The Straits Times yesterday published this article on the launch of Vestas’ business hub at the Mapletree Business Centre.
Wind energy giant flies high here
Vestas opens hub for all units at energy-efficient Mapletree Business City in Pasir Panjang
THE possibility of rows of wind turbines on Singapore’s coast, rotating with the breeze while powering the city-state, need not be just a fancy idea blowing in the wind.
Singapore’s wind speeds are too weak to be converted to commercial wind energy but this could change as turbines get more efficient and are able to pick up wind energy at lower speeds, said Danish wind energy giant Vestas Wind System’s president of Asia Pacific, Mr Sean Sutton.
The lack of wind, however, has not stopped Vestas from expanding here. The firm, which set up in Singapore in 2006 with 20 employees, yesterday launched a hub at the new, energy-efficient Mapletree Business City in Pasir Panjang.
It was also Global Wind Day yesterday.
Vestas will house all its units – like research and development, and regional headquarters for sales and operations – on one floor at the business park.
Mr Sutton noted that Vestas here has grown into a busy firm employing more than 200 staff.
It is flying high on the booming wind-energy sector in Asia. Last year alone, it installed more than 1,000 megawatts (MWs) of wind energy capacity in Taiwan, India, the Philippines, South Korea, Australia and New Zealand.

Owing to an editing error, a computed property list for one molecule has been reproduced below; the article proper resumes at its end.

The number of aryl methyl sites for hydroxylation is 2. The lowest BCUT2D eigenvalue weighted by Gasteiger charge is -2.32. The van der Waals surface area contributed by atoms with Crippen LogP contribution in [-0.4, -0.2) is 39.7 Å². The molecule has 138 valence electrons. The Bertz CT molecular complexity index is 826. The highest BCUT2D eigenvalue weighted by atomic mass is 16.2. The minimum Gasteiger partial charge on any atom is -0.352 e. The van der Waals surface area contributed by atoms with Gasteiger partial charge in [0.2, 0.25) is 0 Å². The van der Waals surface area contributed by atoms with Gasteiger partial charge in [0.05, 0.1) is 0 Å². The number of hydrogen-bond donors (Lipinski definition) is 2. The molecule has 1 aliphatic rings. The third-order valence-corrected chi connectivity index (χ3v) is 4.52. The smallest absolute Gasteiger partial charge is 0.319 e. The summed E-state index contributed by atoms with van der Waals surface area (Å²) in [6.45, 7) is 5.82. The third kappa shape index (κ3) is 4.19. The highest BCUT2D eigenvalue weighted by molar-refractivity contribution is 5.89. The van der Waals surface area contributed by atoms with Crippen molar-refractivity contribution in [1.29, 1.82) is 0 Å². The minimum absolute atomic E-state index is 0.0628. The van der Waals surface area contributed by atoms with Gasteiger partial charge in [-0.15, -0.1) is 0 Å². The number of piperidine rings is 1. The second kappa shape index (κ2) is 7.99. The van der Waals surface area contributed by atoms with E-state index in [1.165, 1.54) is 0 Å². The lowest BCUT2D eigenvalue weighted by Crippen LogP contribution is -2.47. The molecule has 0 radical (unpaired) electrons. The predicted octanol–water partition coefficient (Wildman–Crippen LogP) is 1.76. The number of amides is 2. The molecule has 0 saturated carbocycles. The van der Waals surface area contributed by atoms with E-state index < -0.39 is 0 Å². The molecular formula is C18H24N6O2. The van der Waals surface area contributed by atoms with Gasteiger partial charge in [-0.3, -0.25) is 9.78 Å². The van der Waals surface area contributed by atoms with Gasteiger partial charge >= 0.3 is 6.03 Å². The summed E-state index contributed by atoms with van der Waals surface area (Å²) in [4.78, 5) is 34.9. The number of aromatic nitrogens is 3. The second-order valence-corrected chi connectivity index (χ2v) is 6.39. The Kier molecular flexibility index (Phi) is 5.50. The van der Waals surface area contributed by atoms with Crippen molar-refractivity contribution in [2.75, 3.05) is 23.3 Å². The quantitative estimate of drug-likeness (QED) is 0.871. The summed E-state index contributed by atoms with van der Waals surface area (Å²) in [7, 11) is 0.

Asia makes up 22 per cent of revenue – a figure that is set to increase further, he said.
‘In many countries in Asia, wind energy is becoming as cheap as power generated from fossil fuels. In the past, we used to install small 10MW wind farms. Now, it’s in the region of 400MW or more,’ he added.
Singapore’s location serves the firm well because of its proximity to Asian markets and strong financial services and talent pool with qualified engineers.
Vestas recently signed an agreement with Nanyang Technological University to establish a Joint Materials Lab within the School of Materials Science and Engineering.
Vestas Asia Pacific managing director for technology R&D Peter Cheng said yesterday that both parties will collaborate on research into how composite materials used in aircraft can be best deployed in wind technology.
The R&D team at Vestas is also looking into the idea of wind power as a support system for power plants, and how weather forecasting can help wind-power operations, he added.
Image taken from Vestas